A circuit of London’s suburbs and the figures who frequented them
A dive into the monuments beneath our feet, across the world’s great cities
Wilson sets out to match Mumford’s sweep in Metropolis, and he brilliantly synthesises the forces that make cities hum. Many of the most powerful flourished as the hubs of trade empires, from Lübeck in northern Germany, capital of the medieval Hanseatic League, to Amsterdam. “If I were King of Lisbon, I would soon rule over the whole world,” said Charles V of Portugal’s 16th-century capital.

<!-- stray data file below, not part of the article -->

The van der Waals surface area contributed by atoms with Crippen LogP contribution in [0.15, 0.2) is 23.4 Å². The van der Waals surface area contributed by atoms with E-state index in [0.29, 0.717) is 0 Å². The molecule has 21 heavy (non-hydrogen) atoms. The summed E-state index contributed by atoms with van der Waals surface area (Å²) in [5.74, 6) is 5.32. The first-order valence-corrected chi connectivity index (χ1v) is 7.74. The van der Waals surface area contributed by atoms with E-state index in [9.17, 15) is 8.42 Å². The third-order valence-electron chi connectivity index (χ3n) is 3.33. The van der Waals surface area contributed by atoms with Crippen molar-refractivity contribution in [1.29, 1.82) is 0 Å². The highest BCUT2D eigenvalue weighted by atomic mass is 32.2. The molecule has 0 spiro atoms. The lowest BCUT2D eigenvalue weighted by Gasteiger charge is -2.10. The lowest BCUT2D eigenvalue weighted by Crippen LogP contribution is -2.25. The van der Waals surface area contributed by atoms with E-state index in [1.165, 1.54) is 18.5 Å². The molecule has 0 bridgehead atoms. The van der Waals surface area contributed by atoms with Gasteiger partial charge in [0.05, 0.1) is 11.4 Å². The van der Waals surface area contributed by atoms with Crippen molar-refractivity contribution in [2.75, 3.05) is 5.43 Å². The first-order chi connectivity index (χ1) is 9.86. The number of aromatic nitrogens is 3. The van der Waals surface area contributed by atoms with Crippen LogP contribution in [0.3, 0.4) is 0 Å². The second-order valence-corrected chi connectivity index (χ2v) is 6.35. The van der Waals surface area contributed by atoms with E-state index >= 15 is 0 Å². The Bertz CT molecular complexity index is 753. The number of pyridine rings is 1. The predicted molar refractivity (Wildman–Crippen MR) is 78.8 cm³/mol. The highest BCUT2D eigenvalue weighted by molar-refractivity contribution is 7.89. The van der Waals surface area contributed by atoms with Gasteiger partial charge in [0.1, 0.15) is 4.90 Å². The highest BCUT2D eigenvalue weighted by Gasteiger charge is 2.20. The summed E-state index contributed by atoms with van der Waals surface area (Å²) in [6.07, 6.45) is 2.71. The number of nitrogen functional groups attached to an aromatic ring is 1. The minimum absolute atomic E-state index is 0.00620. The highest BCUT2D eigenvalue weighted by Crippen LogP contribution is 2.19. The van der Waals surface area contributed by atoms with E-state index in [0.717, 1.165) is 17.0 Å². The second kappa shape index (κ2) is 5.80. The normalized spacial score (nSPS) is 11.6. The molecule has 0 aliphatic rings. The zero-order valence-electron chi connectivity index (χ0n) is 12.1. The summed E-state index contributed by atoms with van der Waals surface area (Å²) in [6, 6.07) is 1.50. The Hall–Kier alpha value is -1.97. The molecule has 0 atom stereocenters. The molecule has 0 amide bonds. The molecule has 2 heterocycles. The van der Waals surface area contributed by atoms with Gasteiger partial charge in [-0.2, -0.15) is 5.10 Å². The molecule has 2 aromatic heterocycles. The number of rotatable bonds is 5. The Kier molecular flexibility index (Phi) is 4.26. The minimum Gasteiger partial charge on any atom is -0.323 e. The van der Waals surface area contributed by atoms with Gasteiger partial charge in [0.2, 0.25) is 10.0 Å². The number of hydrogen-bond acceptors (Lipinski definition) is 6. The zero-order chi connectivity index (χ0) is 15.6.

Global magnetism can only be exerted by a few cities at a time: Lisbon’s rise coincided with Venice’s fall. “The city represented a giant social network, a place where ideas and practices spread through the system in the most efficient way, igniting change,” Wilson writes of 17th-century Amsterdam. The Dutch city did not just attract traders; it spawned consumers, as Shanghai has done in the early 21st century.
A promenade in the Vauxhall Pleasure Gardens was among the delights of Georgian London, and all classes frequented the theatre, a “place where it felt like the city of a million people came together,” Wilson writes. Those who flock to cities must feel “an increase in humanity, from the very habit of conversing together, and contributing to each other’s pleasure and entertainment,” wrote the 18th-century philosopher David Hume.